Education & the Discipline of Love

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Boy reading a book under a tree

There are people who come into our lives and illuminate our thinking, inspire us to create and lift us up to our own potential. John Taylor Gatto was one of those human beings and a personal mentor of mine, yet whom I never met. I never met any of my most powerful mentors, excepting one and that is the power of books and, now, digital media. 

There seems to be a common theme amongst those mentors of mine: the admirable traits of love and discipline. And if you educate yourself about them and you nurture these traits in yourself, your rewards will be manifest—many and priceless.

“it is also vitally important that we actively engage and support what we find to be beneficial, noble, and worthy of our time”


Still, it is not enough to educate ourselves and oppose that which we determine to be detrimental and unhealthy for ourselves, our families and our communities; it is also vitally important that we actively engage and support what we find to be beneficial, noble, and worthy of our time, effort and wealth. Here we can look to the wise words of one the great American thinkers of the last century, John Taylor Gatto who left us too soon (transcribed from a talk on homeschooling):

The most famous discipline in western tradition is that of Jesus Christ. That’s true today and it was true fifteen hundred years ago; and the most famous disciples are his twelve apostles. What did Christ’s model of educational discipline look like? Well, attendance wasn’t mandatory for one thing. Christ didn’t set up the Judaeo-compulsory school system. He issued an invitation, “Follow me”; and some did and some didn’t, and Christ didn’t send the truant officer after those who didn’t.

The first characteristic of this model is a calling. Those who pursued Christ’s discipline did so out of desire. It was their own choice. They were called to it by an inner voice, a voice we never give students enough time alone to possibly hear. And that’s more true of the good schools than it is of the bad ones.

The second characteristic of Christ’s discipline was commitment. Following Jesus was not easy. You had to drop everything else and there was zero chance you could get rich doing it. You had to love what you were doing. Only love could induce you to walk across deserts, sleep in the wilderness, hang out with riffraff and suffer scorn from all the established folks you encountered. Our present system of schooling alienates us so sharply from our inner genius, most of us are barred from being able ever to hear our calling. Calling in most of us shrivels to fantasy and daydreams as a remnant of what might have been.

The third characteristic of Christ’s model of discipleship was self-awareness and independence. Christ’s disciples were not stooges. They had to think for themselves and draw their own conclusions from the shared experience. Christ didn’t give lectures or handouts. He taught by example, by his own practice and through parables which were open to interpretation. Aron, my coach personally doubts that Christ ever intended to start a school or an institutional religion. For institutions invariably corrupt ideas unless they are kept small. They regiment thinking and they tend toward military forms of discipline. Christ’s followers started the church, not Christ.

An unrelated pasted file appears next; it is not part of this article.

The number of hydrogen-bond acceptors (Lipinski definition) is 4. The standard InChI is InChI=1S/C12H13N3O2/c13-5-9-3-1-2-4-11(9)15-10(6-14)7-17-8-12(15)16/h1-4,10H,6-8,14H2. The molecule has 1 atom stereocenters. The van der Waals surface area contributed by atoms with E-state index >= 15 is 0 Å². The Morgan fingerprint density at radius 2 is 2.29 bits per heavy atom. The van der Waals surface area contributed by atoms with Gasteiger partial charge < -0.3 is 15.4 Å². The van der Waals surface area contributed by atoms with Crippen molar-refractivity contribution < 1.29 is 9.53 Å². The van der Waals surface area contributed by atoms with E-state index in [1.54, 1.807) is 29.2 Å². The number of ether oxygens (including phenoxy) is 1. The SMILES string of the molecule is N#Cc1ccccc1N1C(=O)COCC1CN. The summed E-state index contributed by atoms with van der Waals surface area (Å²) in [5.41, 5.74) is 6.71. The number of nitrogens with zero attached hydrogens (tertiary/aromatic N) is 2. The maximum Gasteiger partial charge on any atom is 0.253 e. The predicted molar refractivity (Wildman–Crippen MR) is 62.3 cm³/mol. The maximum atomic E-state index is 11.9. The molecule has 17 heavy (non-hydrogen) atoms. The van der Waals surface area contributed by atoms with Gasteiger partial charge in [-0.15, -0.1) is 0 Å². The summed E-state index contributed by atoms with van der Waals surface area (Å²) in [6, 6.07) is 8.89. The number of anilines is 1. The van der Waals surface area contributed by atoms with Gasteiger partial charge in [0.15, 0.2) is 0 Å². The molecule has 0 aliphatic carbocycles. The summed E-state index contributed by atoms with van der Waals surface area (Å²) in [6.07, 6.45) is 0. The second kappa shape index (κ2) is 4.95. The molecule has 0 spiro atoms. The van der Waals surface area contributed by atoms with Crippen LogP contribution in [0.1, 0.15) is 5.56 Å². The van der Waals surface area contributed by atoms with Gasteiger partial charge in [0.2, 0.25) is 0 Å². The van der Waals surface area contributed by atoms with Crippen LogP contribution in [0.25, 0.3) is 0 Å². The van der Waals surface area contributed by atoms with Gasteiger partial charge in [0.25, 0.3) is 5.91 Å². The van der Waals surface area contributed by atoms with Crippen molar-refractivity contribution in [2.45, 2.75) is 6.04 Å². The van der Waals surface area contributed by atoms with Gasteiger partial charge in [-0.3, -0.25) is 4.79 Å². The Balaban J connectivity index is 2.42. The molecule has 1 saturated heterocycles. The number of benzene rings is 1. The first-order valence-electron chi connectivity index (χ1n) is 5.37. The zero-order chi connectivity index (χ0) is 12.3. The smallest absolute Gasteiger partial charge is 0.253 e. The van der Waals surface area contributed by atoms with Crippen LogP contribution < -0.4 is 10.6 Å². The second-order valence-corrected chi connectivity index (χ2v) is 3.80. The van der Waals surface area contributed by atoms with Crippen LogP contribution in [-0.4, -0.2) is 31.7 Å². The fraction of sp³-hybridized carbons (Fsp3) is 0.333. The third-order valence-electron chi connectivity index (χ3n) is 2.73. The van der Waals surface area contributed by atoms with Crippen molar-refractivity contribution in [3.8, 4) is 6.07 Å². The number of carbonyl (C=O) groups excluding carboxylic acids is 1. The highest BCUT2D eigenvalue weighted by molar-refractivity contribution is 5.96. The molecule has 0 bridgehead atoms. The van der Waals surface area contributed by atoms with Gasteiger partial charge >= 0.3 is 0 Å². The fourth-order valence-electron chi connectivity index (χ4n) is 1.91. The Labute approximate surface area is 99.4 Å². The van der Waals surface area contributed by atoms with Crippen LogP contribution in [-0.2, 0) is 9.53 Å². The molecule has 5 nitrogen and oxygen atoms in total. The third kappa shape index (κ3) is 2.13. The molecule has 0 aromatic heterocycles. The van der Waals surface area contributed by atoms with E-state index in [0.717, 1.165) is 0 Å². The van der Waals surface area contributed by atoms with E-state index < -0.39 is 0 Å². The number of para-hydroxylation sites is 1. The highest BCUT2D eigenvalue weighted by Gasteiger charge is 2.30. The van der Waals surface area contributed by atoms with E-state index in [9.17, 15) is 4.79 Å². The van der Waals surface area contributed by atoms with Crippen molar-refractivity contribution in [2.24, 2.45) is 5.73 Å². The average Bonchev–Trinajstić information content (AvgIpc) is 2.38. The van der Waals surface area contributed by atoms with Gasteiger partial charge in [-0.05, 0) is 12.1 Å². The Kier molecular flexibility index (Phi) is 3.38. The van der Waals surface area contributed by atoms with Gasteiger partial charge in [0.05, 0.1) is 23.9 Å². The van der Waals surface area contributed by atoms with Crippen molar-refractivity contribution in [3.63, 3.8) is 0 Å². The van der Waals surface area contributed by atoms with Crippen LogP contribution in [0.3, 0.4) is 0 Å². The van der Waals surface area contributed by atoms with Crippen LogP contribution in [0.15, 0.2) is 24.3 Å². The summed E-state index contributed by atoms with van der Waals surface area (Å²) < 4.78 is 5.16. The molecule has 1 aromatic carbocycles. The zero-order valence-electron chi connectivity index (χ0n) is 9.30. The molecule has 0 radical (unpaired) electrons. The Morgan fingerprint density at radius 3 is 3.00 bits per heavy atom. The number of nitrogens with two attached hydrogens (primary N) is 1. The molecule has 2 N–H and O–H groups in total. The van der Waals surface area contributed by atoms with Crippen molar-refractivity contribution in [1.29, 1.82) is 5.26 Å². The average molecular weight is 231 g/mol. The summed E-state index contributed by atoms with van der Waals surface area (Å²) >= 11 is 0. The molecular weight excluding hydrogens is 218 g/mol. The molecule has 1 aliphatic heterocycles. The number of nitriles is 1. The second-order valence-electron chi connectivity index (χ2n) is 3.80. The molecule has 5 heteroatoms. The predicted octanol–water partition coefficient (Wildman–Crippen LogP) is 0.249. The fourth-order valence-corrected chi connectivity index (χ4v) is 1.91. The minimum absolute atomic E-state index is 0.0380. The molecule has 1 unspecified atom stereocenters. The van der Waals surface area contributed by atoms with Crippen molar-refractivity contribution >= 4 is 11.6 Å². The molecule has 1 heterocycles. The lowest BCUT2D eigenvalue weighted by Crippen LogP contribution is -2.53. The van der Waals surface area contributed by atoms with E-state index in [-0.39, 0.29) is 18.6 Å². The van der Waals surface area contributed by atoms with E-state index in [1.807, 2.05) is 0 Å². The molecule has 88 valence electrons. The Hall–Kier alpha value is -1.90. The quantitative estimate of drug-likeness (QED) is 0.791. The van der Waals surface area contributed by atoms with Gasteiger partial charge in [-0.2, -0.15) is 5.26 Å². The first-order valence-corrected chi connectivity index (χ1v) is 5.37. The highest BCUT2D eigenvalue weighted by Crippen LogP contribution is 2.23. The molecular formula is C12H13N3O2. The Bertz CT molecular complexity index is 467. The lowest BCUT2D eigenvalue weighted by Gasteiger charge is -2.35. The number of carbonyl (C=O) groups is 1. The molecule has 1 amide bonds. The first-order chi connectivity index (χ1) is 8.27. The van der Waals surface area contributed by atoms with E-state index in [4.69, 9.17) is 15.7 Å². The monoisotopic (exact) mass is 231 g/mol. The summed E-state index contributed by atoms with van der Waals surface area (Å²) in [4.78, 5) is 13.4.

And finally, Christ’s model of discipline requires a master to follow who has himself or herself submitted to discipline and still practices it. Christ didn’t say “You guys stay here in the desert and fast for a month. I’ll be over at the Ramada. You can find me in the bar if you need help.” He did not begin his own public life until he was himself a Rabbi. One fully versed in his tradition.

One way out of the fix we’re in with schools would be a return to discipleship in education. During early adolescence students without a clear sense of calling might have a series of apprenticeships and mentorships which mostly involve self-education. Our students have pressing needs to be alone with themselves on quests to test themselves against obstacles. Both the internal ones, the personal demons and the external barricades to self-direction. As it is we currently drown students in low level busy work, shove them together in forced associations which teach them to hate other people, not to love them. We subject them to the filthiest, most pornographic regimen of constant surveillance and ranking, so they never experience the solitude and reflection necessary to become a whole man or woman.

You are perfectly at liberty to believe these foolish practices evolved accidentally or through bad judgement, and I will defend your right to believe that right up to the minute the men with nets come to take you away.

And now the challenge of original sin. The net effect of holding a child in confinement for twelve years and longer without any honour paid to the spirit, is an extended demonstration of the fact that the state considers the western god tradition to be dangerous. And of course, it is. Schooling is about creating loyalty to an abstract central authority; and no serious rival can be welcome in a school. That includes mother and father, tradition, local custom, self-management or God.

-John Taylor Gatto

John was an amazing man, a Christian man, and a renaissance man in the truest sense of the word. His scholarly research into schooling and his subsequent books and talks can be found at www.johntaylorgatto.com. His 5 hour interview “Underground History Lesson With John Taylor Gatto” can be found on YouTube and on the interviewers website Richard Grove at www.tragedyandhope.com. This interview is a must see for homeschoolers.

Photo by Aaron Burden on Unsplash

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